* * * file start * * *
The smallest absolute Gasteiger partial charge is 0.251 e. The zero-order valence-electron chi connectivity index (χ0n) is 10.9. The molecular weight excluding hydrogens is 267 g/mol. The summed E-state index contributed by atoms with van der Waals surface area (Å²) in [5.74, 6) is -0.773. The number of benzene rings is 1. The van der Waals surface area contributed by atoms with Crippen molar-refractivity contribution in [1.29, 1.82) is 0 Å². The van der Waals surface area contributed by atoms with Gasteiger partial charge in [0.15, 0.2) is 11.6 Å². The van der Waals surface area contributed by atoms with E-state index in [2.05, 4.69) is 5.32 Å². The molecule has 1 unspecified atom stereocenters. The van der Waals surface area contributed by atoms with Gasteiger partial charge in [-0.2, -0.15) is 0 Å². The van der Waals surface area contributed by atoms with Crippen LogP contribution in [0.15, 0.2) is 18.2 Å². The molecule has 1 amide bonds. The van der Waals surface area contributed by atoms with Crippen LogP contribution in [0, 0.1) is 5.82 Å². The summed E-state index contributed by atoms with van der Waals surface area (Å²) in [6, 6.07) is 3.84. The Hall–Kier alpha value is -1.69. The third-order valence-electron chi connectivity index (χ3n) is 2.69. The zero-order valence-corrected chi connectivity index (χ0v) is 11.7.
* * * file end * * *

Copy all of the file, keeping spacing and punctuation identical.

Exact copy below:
The smallest absolute Gasteiger partial charge is 0.251 e. The zero-order valence-electron chi connectivity index (χ0n) is 10.9. The molecular weight excluding hydrogens is 267 g/mol. The summed E-state index contributed by atoms with van der Waals surface area (Å²) in [5.74, 6) is -0.773. The number of benzene rings is 1. The van der Waals surface area contributed by atoms with Crippen molar-refractivity contribution in [1.29, 1.82) is 0 Å². The van der Waals surface area contributed by atoms with Gasteiger partial charge in [0.15, 0.2) is 11.6 Å². The van der Waals surface area contributed by atoms with E-state index in [2.05, 4.69) is 5.32 Å². The molecule has 1 unspecified atom stereocenters. The van der Waals surface area contributed by atoms with Gasteiger partial charge in [-0.2, -0.15) is 0 Å². The van der Waals surface area contributed by atoms with Crippen LogP contribution in [0.15, 0.2) is 18.2 Å². The molecule has 1 amide bonds. The van der Waals surface area contributed by atoms with Crippen LogP contribution in [0, 0.1) is 5.82 Å². The summed E-state index contributed by atoms with van der Waals surface area (Å²) in [6, 6.07) is 3.84. The Hall–Kier alpha value is -1.69. The third-order valence-electron chi connectivity index (χ3n) is 2.69. The zero-order valence-corrected chi connectivity index (χ0v) is 11.7.